Kronvang, B., Svendsen, L. M., Brookes, a., Fisher, K., Moller, B., Ottosen, O., Newson, M. & Sear, D. (1998) Restoration of the rivers Brede, Cole and Skerne: a joint Danish and British EU-LIFE demonstration project, III - Channel morphology, hydrodynamics and transport of sediment and nutrients. Aquatic Conservation: Marine and Freshwater Ecosystems, 8, 209 - 222.

Moerke, A. H., Gerard, K. J., Latimore, J. A., Hellenthal, R. A. & Lamberti, G. A. (2004) Restoration of an Indiana, USA, stream: bridging the gap between basic and applied lotic ecology. Journal of the North American Benthological Society, 23, 647 - 660.

Nakano, D. & Nakamura, F. (2006) Responses of macroinvertebrate communities to river restoration in a channelized segment of the Shibetsu River, Northern Japan. River Research and Applications, 22, 681 - 689.

Passy. S. I. & Blanchet, F. G. (2007) Algal communities in human-inmpacted stream ecosystems suffer beta-diversity decline. Diversity and Distributions, 13, 670-679.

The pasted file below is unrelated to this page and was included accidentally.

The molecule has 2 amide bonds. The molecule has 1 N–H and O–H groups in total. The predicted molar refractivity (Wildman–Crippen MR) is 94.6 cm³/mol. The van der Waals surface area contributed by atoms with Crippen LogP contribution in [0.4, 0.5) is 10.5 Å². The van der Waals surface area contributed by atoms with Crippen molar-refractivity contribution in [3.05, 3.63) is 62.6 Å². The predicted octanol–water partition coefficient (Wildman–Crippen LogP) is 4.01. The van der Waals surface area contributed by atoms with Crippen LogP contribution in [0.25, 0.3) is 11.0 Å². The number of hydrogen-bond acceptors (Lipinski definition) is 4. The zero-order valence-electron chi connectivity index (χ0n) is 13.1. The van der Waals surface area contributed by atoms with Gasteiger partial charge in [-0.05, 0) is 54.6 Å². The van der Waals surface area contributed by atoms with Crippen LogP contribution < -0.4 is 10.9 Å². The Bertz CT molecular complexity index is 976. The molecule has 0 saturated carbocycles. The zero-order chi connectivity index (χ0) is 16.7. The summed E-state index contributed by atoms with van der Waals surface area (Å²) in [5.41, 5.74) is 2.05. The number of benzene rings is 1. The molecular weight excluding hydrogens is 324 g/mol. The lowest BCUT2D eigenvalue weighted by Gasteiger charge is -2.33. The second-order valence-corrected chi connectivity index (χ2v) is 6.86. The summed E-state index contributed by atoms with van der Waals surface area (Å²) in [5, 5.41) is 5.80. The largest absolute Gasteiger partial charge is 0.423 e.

Pedersen, M., Andersen, J., Nielsen, K. & Linnemann, M. (2007b) Restoration of Skjern River and its valley: Project description and general ecological changes in the project area. Ecological Engineering, 30, 131 - 144.

Pedersen, M., Friberg, N., Skriver, J., Baattruppedersen, A. & Larsen, S. (2007) Restoration of Skjern River and its valley - Short-term effects on river habitats, macrophytes and macroinvertebrates. Ecological Engineering, 30, 145 - 156.

Sear, D., Briggs, a. & Brookes, a. (1998) A preliminary analysis of the morphological adjustment within and downstream of a lowland river subject to river restoration. Aquatic Conservation: Marine and Freshwater Ecosystems, 8, 167 - 183.

Tague, C., Valentine, S. & Kotchen, M. (2008) Effect of geomorphic channel restoration on streamflow and groundwater in a snowmelt-dominated watershed. Water Resources Research, 44, W10415.

Tullos, D. D., Penrose, D. L., Jennings, G. D. & Cope, W. G. ( 2009) Analysis of functional traits in reconfigured channels: implications for the bioassessment and disturbance of river restoration. Journal of the North American Benthological Society, 28, 80-92.